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RULE §127.766Discrete Mathematics for Computer Science (One Credit), Beginning with School Year 2012-2013

(a) General requirements. Students shall be awarded one credit for successful completion of this course. Prerequisite: Algebra II. This course is recommended for students in Grades 11 and 12.

(b) Introduction.

  (1) Career and technical education instruction provides content aligned with challenging academic standards and relevant technical knowledge and skills for students to further their education and succeed in current or emerging professions.

  (2) The Science, Technology, Engineering, and Mathematics (STEM) Career Cluster focuses on planning, managing, and providing scientific research and professional and technical services, including laboratory and testing services, and research and development services.

  (3) Discrete Mathematics for Computer Science provides the tools used in most areas of computer science. Exposure to the mathematical concepts and discrete structures presented in this course is essential in order to provide an adequate foundation for further study. Discrete Mathematics for Computer Science is generally listed as a core requirement for Computer Science majors. Course topics are divided into six areas: sets, functions, and relations; basic logic; proof techniques; counting basics; graphs and trees; and discrete probability. Mathematical topics are interwoven with computer science applications to enhance the students' understanding of the introduced mathematics. Students will develop the ability to see computational problems from a mathematical perspective. Introduced to a formal system (propositional and predicate logic) upon which mathematical reasoning is based, students will acquire the necessary knowledge to read and construct mathematical arguments (proofs), understand mathematical statements (theorems), and use mathematical problem-solving tools and strategies. Students will be introduced to discrete data structures such as sets, discrete functions, and relations and graphs and trees. Students will also be introduced to discrete probability and expectations. The six strands include creativity and innovation; communication and collaboration; research and information fluency; critical thinking; problem solving, and decision making; digital citizenship; and technology operations and concepts.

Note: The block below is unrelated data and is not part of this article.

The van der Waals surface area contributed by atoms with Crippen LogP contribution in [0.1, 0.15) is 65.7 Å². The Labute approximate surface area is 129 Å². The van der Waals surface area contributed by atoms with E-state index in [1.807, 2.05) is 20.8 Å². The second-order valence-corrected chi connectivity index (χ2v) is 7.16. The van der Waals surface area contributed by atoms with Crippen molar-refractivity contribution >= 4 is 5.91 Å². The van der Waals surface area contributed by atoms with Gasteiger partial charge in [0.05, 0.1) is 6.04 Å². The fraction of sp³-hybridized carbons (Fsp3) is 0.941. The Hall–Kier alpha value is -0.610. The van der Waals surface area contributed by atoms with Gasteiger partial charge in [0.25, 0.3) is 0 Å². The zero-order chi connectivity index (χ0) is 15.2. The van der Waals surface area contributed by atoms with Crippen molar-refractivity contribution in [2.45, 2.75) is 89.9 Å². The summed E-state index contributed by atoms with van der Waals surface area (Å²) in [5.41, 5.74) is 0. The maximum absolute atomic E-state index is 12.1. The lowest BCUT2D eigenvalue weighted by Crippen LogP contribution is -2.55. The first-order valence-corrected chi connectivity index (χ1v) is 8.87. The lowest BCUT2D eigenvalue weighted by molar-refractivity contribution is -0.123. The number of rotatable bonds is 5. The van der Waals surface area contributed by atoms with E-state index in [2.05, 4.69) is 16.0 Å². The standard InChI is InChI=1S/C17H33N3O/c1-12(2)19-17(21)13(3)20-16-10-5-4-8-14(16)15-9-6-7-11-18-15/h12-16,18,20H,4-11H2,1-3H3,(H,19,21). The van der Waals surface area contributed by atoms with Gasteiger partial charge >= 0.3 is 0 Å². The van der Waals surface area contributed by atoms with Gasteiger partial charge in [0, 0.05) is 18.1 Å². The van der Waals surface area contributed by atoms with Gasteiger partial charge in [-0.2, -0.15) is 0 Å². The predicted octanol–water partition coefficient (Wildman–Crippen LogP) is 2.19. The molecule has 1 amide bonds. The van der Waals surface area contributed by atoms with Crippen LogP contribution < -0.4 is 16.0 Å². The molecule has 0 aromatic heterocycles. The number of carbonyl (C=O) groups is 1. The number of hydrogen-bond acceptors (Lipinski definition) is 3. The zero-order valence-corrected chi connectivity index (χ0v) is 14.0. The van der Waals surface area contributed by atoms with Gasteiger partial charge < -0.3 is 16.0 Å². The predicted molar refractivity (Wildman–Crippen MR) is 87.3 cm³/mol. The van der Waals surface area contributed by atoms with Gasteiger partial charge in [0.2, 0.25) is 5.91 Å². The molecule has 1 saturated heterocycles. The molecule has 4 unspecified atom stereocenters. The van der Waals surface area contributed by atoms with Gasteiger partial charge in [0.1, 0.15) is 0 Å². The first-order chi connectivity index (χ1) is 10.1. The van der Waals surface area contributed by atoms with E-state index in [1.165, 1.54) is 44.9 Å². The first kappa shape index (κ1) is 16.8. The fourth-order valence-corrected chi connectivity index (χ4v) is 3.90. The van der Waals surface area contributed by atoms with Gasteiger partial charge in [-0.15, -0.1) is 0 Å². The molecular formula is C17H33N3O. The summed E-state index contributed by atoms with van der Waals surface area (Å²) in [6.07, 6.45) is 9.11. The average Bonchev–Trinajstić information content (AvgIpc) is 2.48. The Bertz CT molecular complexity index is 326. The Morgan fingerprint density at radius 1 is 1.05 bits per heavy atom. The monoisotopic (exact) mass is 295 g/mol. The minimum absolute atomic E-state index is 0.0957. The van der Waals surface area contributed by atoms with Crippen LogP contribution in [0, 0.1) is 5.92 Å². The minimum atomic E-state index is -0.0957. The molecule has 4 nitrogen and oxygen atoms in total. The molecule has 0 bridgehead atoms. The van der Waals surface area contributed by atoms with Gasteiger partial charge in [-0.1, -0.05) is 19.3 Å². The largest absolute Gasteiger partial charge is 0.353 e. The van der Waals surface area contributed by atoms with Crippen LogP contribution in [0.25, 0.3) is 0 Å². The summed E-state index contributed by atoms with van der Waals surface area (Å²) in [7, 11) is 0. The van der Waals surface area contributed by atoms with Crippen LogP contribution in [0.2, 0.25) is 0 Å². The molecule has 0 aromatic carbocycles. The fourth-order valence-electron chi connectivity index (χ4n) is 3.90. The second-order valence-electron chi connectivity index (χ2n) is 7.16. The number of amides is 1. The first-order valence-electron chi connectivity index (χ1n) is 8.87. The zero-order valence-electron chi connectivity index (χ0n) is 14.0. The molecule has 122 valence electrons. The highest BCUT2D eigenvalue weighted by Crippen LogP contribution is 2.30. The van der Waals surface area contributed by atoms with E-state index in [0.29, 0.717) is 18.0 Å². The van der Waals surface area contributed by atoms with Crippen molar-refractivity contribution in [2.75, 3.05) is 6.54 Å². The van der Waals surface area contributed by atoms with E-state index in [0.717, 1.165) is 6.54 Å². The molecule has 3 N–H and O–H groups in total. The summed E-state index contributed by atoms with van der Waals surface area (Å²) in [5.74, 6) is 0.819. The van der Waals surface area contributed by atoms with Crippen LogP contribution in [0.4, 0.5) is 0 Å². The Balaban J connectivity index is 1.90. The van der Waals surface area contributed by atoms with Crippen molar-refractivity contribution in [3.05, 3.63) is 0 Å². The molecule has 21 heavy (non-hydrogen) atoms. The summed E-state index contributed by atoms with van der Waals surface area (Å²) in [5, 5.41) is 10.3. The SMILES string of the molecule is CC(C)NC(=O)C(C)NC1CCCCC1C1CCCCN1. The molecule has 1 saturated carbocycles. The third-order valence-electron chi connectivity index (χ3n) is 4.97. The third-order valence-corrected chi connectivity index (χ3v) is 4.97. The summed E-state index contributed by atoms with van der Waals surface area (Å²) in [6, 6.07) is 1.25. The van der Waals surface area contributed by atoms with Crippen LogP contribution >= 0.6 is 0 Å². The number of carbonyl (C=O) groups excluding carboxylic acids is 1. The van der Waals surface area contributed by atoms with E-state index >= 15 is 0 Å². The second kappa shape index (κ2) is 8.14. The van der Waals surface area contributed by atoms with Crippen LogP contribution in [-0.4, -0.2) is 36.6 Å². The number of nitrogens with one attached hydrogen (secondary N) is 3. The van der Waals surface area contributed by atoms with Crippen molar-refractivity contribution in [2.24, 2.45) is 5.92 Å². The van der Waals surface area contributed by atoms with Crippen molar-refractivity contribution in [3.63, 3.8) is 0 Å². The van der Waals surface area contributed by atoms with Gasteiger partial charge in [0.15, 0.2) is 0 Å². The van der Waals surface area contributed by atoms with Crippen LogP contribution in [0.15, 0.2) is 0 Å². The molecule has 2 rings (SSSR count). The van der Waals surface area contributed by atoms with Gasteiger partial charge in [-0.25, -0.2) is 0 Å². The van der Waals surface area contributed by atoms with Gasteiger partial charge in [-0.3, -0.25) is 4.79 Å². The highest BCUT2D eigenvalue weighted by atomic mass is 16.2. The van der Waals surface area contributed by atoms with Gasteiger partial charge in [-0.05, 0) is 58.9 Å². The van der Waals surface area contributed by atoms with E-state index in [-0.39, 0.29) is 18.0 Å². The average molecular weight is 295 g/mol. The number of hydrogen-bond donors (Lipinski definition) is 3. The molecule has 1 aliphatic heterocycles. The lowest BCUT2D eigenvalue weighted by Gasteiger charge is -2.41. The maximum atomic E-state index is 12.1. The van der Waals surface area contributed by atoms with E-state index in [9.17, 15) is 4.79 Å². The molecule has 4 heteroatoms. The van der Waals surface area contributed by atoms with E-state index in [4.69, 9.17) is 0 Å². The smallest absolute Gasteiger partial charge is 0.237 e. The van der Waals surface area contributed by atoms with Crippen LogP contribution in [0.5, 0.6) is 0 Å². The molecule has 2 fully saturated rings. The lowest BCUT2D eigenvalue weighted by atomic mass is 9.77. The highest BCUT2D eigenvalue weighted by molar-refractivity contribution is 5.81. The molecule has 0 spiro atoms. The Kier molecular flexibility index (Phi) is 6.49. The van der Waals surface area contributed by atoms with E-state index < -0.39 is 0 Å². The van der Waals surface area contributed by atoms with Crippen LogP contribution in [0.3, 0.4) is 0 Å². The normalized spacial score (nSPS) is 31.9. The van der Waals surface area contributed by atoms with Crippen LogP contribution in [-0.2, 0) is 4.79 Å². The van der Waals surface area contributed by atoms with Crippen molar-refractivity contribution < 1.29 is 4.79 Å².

(4) Students are encouraged to participate in extended learning experiences such as career and technical student organizations and other leadership or extracurricular organizations.

  (5) Statements that contain the word "including" reference content that must be mastered, while those containing the phrase "such as" are intended as possible illustrative examples.

(c) Knowledge and skills.

  (1) Creativity and innovation. The student develops products and generates new understanding by extending existing knowledge. The student is expected to:

    (A) model algorithms and real-world situations using formal tools of symbolic logic;

    (B) model computer science problems by using graphs and trees; and

    (C) calculate the probabilities of events and expectations of random variables for such problems as games of chance.

  (2) Communication and collaboration. The student communicates and collaborates with peers to contribute to his or her own learning and the learning of others. The student is expected to:

    (A) convert spoken language statements to appropriate statements in propositional logic;

    (B) explain basic terminology of sets, functions, and relations;

    (C) state the definition of the Master theorem;

    (D) use the context of a particular application to interpret the meaning derived when computing the permutations and combinations of a set;

    (E) interpret associated operations and terminology in context; and